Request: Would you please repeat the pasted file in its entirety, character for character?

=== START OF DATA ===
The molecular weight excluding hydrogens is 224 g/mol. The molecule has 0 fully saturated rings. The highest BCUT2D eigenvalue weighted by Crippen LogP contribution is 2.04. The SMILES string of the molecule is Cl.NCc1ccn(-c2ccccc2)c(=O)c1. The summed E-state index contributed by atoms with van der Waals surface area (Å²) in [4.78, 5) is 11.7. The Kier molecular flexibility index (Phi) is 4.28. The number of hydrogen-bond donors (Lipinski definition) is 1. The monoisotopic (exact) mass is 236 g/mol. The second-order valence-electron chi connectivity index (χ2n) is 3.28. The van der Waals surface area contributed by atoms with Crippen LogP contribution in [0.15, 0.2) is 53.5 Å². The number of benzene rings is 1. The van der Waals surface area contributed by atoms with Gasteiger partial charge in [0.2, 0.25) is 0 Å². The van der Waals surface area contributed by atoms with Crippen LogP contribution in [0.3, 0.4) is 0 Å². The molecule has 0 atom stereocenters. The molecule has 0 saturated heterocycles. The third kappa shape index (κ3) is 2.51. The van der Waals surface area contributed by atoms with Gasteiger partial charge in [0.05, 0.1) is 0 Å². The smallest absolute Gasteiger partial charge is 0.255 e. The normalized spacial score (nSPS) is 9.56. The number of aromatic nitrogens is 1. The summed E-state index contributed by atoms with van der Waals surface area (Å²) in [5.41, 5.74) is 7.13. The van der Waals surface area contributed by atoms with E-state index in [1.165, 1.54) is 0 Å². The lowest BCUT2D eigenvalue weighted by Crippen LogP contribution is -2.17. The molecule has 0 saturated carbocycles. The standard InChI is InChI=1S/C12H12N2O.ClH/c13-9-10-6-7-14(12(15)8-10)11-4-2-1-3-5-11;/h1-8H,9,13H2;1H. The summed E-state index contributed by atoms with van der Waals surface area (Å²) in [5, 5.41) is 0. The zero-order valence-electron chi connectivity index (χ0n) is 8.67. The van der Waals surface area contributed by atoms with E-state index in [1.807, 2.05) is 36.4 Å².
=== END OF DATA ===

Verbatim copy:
The molecular weight excluding hydrogens is 224 g/mol. The molecule has 0 fully saturated rings. The highest BCUT2D eigenvalue weighted by Crippen LogP contribution is 2.04. The SMILES string of the molecule is Cl.NCc1ccn(-c2ccccc2)c(=O)c1. The summed E-state index contributed by atoms with van der Waals surface area (Å²) in [4.78, 5) is 11.7. The Kier molecular flexibility index (Phi) is 4.28. The number of hydrogen-bond donors (Lipinski definition) is 1. The monoisotopic (exact) mass is 236 g/mol. The second-order valence-electron chi connectivity index (χ2n) is 3.28. The van der Waals surface area contributed by atoms with Crippen LogP contribution in [0.15, 0.2) is 53.5 Å². The number of benzene rings is 1. The van der Waals surface area contributed by atoms with Gasteiger partial charge in [0.2, 0.25) is 0 Å². The van der Waals surface area contributed by atoms with Crippen LogP contribution in [0.3, 0.4) is 0 Å². The molecule has 0 atom stereocenters. The molecule has 0 saturated heterocycles. The third kappa shape index (κ3) is 2.51. The van der Waals surface area contributed by atoms with Gasteiger partial charge in [0.05, 0.1) is 0 Å². The smallest absolute Gasteiger partial charge is 0.255 e. The normalized spacial score (nSPS) is 9.56. The number of aromatic nitrogens is 1. The summed E-state index contributed by atoms with van der Waals surface area (Å²) in [5.41, 5.74) is 7.13. The van der Waals surface area contributed by atoms with E-state index in [1.165, 1.54) is 0 Å². The lowest BCUT2D eigenvalue weighted by Crippen LogP contribution is -2.17. The molecule has 0 saturated carbocycles. The standard InChI is InChI=1S/C12H12N2O.ClH/c13-9-10-6-7-14(12(15)8-10)11-4-2-1-3-5-11;/h1-8H,9,13H2;1H. The summed E-state index contributed by atoms with van der Waals surface area (Å²) in [5, 5.41) is 0. The zero-order valence-electron chi connectivity index (χ0n) is 8.67. The van der Waals surface area contributed by atoms with E-state index in [1.807, 2.05) is 36.4 Å².